By Steve Weinstein
By Bryan Bierman
By Lindsey Rhoades
By Chaz Kangas
By Ben Westhoff and Sarah Purkrabek
By Jena Ardell
By Jesse Sendejas Jr.
By Katherine Turman
That's Mathis not Mathers. Our Warren is laid-back and gutbucket, whereas the Motor City Mouth is tetchy and petulant. Referencing the long shadow the 1972 film Deliverance cast on America's subconscious, Sparxxx's trips down the Cahulawassee a fur piece to where forgotten wigga roughneck Everlast got deep and introspective as Whitey Ford. Like Joni gone jazz, Bubba takes the inevitable next step of all "serious" white musicians trying to extend their shelf life past the juvenile forms of rock and its successor, rap: He's discovered The Blues.
At the tricky forefront of Eminem's "white rap invasion," endorsed by shamanic Authentic Negro Timbaland, Sparxxxobviously biting the bad niggerdom of Redd Foxxmight could shake up the arena of miscegenated aesthetics. Certainly he's ahead of Dirty South pretender Haystak and comely "streetwise" Stagga Lee, who dared rip off the '57 Lloyd Price hit: "So I was like, 'Yo, man, that's like me.' And I loved the name, so I took it."
Fitty's "In Da Club" has spawned a host of answer records, among them 50 Shekel's "In Da Shul"; the best is Sparxxx's "Back in the Mud." As the North Mississippi All Stars' Luther Dickinson sings: "I'm in the mud and the mud is in me." Brer Bubba seconds that emotion, reveling in filth with pigs, his "fishin' pole and a bottle o' shine," arriving at white trash transcendence almost on par with the year's foremost Dirty South jam, Lil Jon & the East Side Boyz' "Play No Games." Deliverance as divine pastoral, sanctuary where the New South shines, rather than the dark, deep places of Aintry County where inbred aggressors hunt grown-ass pussyboys. In the video, tractor-riding Missy Elliott is replaced by Bubba's homie in iconic Delta bluesman-at-the-crossroads guise, picking his country licks as a highway call to come on home.
If Eminem is hip-hop's Elvis, then Bubba is its Gregg Allman, the white boy embraced by lowdown Little Africa, especially fellow musicians. Deliverance shows Sparxxx evolving and hardly stymied by the crossover hesitance of (the still great) Kid Rock. Could pig slop rival the Cosmic Slop? The O Brother Where Art Thou-inspired Bryan Barber mini-opus illustrating the title track actually displays a Bubba trying to get knee-deep in the metaphysicwith the aforementioned allusion to black genius throwing down at the crossroads, a multiracial baptism, aquatic rapping at least a tenth as interesting as Hendrix's, and, most fascinating, the saga of Odysseus complete with potbellied Cyclops and a trio of Georgia peaches as Sirens. When Bubba presides from a hayloft over the summit of two deified geezers rocking to harmonica and antique radio while his two-tone posse gets loose, even Big Gipp would have to flash all that gold up in his grill.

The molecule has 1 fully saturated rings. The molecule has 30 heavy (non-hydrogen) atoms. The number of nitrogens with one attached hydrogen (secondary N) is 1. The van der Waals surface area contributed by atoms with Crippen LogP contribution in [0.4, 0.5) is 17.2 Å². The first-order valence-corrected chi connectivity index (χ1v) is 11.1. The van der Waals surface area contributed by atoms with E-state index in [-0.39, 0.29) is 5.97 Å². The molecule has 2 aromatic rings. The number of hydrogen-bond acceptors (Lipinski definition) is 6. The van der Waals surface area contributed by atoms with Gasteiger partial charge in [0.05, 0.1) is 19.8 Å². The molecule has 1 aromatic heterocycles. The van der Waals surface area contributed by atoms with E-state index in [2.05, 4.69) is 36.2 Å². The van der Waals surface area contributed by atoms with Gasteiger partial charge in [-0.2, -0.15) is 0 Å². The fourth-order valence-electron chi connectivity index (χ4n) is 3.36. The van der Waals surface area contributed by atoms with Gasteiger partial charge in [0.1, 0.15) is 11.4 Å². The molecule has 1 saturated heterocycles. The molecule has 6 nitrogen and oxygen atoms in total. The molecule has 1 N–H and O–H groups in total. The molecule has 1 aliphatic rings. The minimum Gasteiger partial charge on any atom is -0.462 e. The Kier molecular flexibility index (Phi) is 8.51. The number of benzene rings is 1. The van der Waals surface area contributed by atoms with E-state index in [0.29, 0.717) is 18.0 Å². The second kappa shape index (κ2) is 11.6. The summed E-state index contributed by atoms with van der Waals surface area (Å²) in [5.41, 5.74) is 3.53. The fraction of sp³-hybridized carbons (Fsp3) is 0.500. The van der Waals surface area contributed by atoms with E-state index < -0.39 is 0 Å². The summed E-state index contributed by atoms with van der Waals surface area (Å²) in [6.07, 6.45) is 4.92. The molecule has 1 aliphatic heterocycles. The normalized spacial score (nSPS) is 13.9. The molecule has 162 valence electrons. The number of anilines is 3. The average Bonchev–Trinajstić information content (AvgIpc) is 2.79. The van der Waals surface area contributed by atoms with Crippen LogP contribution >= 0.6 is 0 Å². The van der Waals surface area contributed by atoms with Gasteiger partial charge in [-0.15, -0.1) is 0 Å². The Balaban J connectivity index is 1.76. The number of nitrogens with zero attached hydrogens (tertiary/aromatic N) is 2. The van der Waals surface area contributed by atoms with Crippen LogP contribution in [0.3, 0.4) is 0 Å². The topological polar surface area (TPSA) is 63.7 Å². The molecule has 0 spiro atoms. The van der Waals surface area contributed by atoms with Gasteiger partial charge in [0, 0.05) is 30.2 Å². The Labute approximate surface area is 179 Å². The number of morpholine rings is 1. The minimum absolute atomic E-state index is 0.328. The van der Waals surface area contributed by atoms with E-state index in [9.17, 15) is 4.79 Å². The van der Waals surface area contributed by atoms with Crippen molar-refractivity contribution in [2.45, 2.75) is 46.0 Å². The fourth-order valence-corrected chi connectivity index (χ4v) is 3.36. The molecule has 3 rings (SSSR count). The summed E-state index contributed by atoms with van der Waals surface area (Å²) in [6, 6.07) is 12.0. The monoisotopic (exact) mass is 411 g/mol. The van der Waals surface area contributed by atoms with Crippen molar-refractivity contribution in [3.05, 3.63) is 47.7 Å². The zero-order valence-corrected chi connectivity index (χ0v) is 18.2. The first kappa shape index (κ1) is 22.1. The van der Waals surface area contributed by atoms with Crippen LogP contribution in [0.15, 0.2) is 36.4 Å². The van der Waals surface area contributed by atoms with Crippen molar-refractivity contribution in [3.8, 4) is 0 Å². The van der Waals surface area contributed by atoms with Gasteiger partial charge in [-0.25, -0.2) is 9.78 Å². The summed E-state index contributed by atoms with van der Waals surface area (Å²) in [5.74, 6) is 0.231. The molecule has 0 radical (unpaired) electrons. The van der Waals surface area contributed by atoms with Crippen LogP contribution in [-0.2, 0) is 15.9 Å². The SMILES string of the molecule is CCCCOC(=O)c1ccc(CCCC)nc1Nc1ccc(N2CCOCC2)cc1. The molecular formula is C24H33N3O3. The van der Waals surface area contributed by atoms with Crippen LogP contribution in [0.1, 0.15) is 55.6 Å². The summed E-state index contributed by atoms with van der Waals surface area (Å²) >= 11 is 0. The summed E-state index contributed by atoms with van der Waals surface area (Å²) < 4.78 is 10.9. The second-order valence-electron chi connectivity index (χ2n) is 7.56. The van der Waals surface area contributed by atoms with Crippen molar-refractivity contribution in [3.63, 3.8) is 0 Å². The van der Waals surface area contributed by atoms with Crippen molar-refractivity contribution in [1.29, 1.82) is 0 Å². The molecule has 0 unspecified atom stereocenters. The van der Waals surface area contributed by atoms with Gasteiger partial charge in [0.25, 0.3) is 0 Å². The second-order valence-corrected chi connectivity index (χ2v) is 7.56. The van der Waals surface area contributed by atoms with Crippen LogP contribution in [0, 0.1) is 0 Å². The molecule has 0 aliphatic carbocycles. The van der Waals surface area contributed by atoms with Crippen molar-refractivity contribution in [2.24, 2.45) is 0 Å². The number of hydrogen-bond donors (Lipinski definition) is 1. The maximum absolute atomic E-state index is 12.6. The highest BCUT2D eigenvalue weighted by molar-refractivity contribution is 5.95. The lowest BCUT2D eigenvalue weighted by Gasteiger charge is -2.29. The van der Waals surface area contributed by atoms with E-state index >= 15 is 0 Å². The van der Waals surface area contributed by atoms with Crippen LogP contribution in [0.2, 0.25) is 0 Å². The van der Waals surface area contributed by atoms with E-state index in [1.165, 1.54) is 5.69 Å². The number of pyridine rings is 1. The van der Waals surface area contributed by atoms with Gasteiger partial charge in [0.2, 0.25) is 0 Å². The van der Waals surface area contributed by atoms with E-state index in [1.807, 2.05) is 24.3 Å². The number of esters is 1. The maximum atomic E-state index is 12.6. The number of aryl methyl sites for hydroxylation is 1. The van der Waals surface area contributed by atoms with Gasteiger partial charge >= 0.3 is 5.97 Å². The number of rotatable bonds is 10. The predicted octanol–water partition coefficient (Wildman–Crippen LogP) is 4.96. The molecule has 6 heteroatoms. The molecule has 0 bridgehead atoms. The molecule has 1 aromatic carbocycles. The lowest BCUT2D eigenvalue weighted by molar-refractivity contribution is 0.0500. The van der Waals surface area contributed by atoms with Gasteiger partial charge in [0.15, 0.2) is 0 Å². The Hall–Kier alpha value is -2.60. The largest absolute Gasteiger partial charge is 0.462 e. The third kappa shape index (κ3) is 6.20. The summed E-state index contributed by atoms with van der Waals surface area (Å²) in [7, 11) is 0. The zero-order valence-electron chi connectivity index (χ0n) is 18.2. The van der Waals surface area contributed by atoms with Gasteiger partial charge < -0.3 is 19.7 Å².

So the New South continues its redemption, through a fuller embrace of the dark union that is the region's lifeblood. To wit: the Kentucky Headhunters; they shore got some purty mouths. Them boys make hot buttered soul jams sooo good, they make you wanna co-star in a 1970s auteur epic consisting entirely of boudoir scenes with Kris Kristofferson. Unlike the Allmans and Skynyrd, who bore the onus of proving rednecks were not troglodytes, on Soul the Kentucky Headhunters easily draw on the rich legacies of Memphis and Muscle Shoals, recasting them for post-Carter freebirds and crunksters both. The 'Hunters avoid the Negrotarian wreck 'n' effect of Robbie Van Winkle and Michael Bolton, fusing black and white folks' shared sensibilities to produce the best blue twang since the Mavericks covered "Hot Burrito # 1" and Travis Tritt took on "Modern Day Bonnie and Clyde." And, more ably than red-white-and-blue-bleeding Toby Keith, Soul extends Ronnie Van Zant's lost art of blue-collar poetics. Showcasing legendary pianist Johnnie Johnson, reinterpreting Eddie Hinton's "I Still Wanna Be Your Man," looping Willie Mitchell and Al Green on a sonic conference call ("My Sunny Days"), and invoking the Band and Carl Perkins, Richard Young and 'nem triumphantly, seamlessly, and organically blend country, rock, and r&b. And that's not all: In "You Got It" they redeem their Nash-villain peers' war-induced xenophobia with the simplest of messages: "Hey, little dark-skinned girl/What's going on in your world?/ . . . Now from a distance, I got to say/ You hold my heart in your hands/Even though we're from different lands . . . "